Interview with Massimo Angioli

Hauliers at the end of the road?

by Marco Casale

There are just a few of them. They’re badly paid and  weighed down by unsustainable management costs. The same road hauliers who provided an essential service during the pandemic by ensuring the continuity of supplies, are  now on the verge of collapse.

“Soaring fuel prices and labour costs are literally bringing our industry to its knees,” the president of CNA FITA Livorno, Massimo Angioli, tells Port News. “If it goes on like this, we will no longer be able to guarantee the service.”

The high cost of energy is heavily impacting the road haulage industry: CNA FITA (the Italian Road Hauliers’ Association –Translator’s Note)  highlights how the average price of fuel has reached 1.60 euros per litre, bringing the operating costs of a single truck to 9,300 euros per year. “In 2021 the price of diesel fuel had already risen by 22%,” Mr. Angioli continues, “This year there will certainly be other increases. As of today, energy cost increases affect operating costs by about 37 percentage points.”

Fuel prices are even higher for eco-friendly vehicles: “It currently costs almost 90% more to run a CNG truck. It’s not surprising that many hauliers prefer not to use their natural gas trucks. Keeping them  on the road would mean running at a loss.”

There is also the problem of the cost of additives, in particular, AdBlue (Diesel Exhaust Fluid), used on trucks equipped with catalytic converters to reduce nitrogen oxide emissions. “We have seen price rises of up to 390%,” Mr Angioli points out . “Because of the natural gas crisis, due to the increase in demand for gas, the cost of producing this product has  become more and more expensive and the few Italian producers have had to abruptly slow down its manufacture, in some cases even  suspending it.”

In short, the sector is bogged down in a crisis that’s difficult to find a way out of. “Unfortunately, unlike shipping companies, that increased freight rates as and when  they pleased during the Pandemic period, and not always justifiably so, hauliers have no room to manoeuvre. They cannot up their tariffs to justify unexpected adverse conditions. Contracts in the sector are not spot ones but are all long-term, lasting two or three years. Many hauliers have therefore been forced to stick to pre-Covid tariffs.”

In addition to this, labour costs are becoming unsustainable too. “Specialized workers are increasingly difficult to find,” the president of CNA FITA Livorno points out. “The truth is that young people no longer want to work in our sector. Do you know what it means for a young man with a family to support, to be away from home for months, spending  his life on the road, driving semi-trailers over 13 meters long with all the risks that this entails? Besides, these days, thanks to Covid, there is even a greater reluctance to do this type of work”.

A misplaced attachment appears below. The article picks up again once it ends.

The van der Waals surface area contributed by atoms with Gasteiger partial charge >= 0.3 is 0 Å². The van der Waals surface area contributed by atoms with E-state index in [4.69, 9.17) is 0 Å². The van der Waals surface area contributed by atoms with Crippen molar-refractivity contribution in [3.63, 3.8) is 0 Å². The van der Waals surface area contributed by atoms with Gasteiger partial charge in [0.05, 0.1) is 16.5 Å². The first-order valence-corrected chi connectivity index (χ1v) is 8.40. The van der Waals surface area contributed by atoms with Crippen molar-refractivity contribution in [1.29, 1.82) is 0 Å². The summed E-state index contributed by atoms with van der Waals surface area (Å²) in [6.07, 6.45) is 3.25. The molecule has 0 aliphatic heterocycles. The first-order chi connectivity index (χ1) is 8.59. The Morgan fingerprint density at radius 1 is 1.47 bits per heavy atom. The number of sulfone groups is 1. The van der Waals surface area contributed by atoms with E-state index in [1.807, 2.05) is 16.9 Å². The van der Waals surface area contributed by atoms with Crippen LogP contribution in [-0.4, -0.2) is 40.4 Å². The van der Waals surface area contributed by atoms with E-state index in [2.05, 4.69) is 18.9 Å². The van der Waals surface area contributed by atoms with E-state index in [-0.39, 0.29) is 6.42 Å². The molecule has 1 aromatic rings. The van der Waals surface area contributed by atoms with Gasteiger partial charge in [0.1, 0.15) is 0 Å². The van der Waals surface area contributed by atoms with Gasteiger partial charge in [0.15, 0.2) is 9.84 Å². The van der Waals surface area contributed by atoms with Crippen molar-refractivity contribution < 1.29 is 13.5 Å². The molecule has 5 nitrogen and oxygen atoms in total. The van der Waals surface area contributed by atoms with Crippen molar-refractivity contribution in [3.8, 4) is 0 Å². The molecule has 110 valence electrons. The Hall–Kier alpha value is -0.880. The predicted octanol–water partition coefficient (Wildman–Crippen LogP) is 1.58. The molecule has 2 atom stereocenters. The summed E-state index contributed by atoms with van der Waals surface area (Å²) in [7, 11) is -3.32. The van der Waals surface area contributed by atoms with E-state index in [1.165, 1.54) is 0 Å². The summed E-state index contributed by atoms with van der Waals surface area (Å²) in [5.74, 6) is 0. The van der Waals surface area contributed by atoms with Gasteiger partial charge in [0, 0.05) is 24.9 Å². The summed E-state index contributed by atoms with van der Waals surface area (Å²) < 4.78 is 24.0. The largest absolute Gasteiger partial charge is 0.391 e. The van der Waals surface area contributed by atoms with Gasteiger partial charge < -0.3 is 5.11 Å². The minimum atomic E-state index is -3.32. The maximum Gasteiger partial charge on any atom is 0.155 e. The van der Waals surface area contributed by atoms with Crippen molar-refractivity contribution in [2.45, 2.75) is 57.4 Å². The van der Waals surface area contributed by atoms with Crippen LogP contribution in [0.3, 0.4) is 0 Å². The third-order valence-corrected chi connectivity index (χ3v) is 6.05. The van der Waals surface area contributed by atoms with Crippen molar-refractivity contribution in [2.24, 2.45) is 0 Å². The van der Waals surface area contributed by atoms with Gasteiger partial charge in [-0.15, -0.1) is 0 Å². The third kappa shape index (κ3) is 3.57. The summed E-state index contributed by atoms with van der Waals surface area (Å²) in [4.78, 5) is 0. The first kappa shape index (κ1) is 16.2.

There is little money and a lot of sacrifices, perhaps too many: “We have to take this into account. Here, labour costs are considerably higher than elsewhere. Employer contributions account for 80% of an average salary. In other countries the tax wedge has not reached the same level.  This put us at a  competitive disadvantage compared to foreign hauliers, for example”, who, in many cases, turn out to be more competitive…

“First of all, outside Italy, diesel costs 85 cents a litre, almost a euro less. At the end of the month, you see the difference. You certainly do.” Mr, Angoli adds.

There’s also the working hour flexibility problem: “According to European regulations, hauliers must not drive for more than 9 hours a day, 56 hours a week. Polish truck drivers, for example, have fewer problems complying with the regulations because they sleep and live on their  lorries. Italian hauliers, on the other hand, who have a sacrosanct need to spend hours with their families, have to  be able to return home. There is therefore the risk that they will have to stop 10km away from their hometown  because they are forced to take compensatory rest hours. The rules have to be respected, I agree, but they should be applied with greater flexibility.”

These are just some of the ongoing issues which have to be solved.  This is why CNA FITA has requested an urgent meeting at the Ministry of Infrastructure and Sustainable Mobility, “Corrective measures are needed, and in particular urgent measures to address the high fuel prices” Mr Angioli concludes.  “Do you want to know the truth? If we continue like this we risk not making it to 2023.  Only a fool would  decide to start a road haulage company now.”

Translation by Giles Foster

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